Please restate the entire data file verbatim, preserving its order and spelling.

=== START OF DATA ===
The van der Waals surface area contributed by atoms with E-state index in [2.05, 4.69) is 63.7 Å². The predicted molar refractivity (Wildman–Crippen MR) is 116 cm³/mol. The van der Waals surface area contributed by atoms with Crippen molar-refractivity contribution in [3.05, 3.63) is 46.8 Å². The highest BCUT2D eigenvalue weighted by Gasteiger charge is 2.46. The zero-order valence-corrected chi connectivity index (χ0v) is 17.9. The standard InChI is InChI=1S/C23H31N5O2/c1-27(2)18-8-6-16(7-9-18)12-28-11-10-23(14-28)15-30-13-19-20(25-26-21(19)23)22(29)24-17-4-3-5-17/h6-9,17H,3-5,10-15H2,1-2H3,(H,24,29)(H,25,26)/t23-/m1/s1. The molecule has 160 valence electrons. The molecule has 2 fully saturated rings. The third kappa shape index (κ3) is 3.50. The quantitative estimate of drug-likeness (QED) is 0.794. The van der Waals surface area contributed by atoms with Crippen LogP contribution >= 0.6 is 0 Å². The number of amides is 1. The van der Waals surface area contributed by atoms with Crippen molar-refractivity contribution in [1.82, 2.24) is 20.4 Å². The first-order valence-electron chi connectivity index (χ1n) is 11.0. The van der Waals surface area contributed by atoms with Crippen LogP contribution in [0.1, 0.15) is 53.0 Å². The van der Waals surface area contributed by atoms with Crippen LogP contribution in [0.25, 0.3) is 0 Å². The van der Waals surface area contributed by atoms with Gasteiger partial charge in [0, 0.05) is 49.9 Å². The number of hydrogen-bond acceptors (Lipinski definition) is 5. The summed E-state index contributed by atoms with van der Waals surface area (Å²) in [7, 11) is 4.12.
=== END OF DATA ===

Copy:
The van der Waals surface area contributed by atoms with E-state index in [2.05, 4.69) is 63.7 Å². The predicted molar refractivity (Wildman–Crippen MR) is 116 cm³/mol. The van der Waals surface area contributed by atoms with Crippen molar-refractivity contribution in [3.05, 3.63) is 46.8 Å². The highest BCUT2D eigenvalue weighted by Gasteiger charge is 2.46. The zero-order valence-corrected chi connectivity index (χ0v) is 17.9. The standard InChI is InChI=1S/C23H31N5O2/c1-27(2)18-8-6-16(7-9-18)12-28-11-10-23(14-28)15-30-13-19-20(25-26-21(19)23)22(29)24-17-4-3-5-17/h6-9,17H,3-5,10-15H2,1-2H3,(H,24,29)(H,25,26)/t23-/m1/s1. The molecule has 160 valence electrons. The molecule has 2 fully saturated rings. The third kappa shape index (κ3) is 3.50. The quantitative estimate of drug-likeness (QED) is 0.794. The van der Waals surface area contributed by atoms with Crippen LogP contribution >= 0.6 is 0 Å². The number of amides is 1. The van der Waals surface area contributed by atoms with Crippen molar-refractivity contribution in [1.82, 2.24) is 20.4 Å². The first-order valence-electron chi connectivity index (χ1n) is 11.0. The van der Waals surface area contributed by atoms with Crippen LogP contribution in [0.1, 0.15) is 53.0 Å². The van der Waals surface area contributed by atoms with Crippen LogP contribution in [0.25, 0.3) is 0 Å². The van der Waals surface area contributed by atoms with Gasteiger partial charge in [0, 0.05) is 49.9 Å². The number of hydrogen-bond acceptors (Lipinski definition) is 5. The summed E-state index contributed by atoms with van der Waals surface area (Å²) in [7, 11) is 4.12.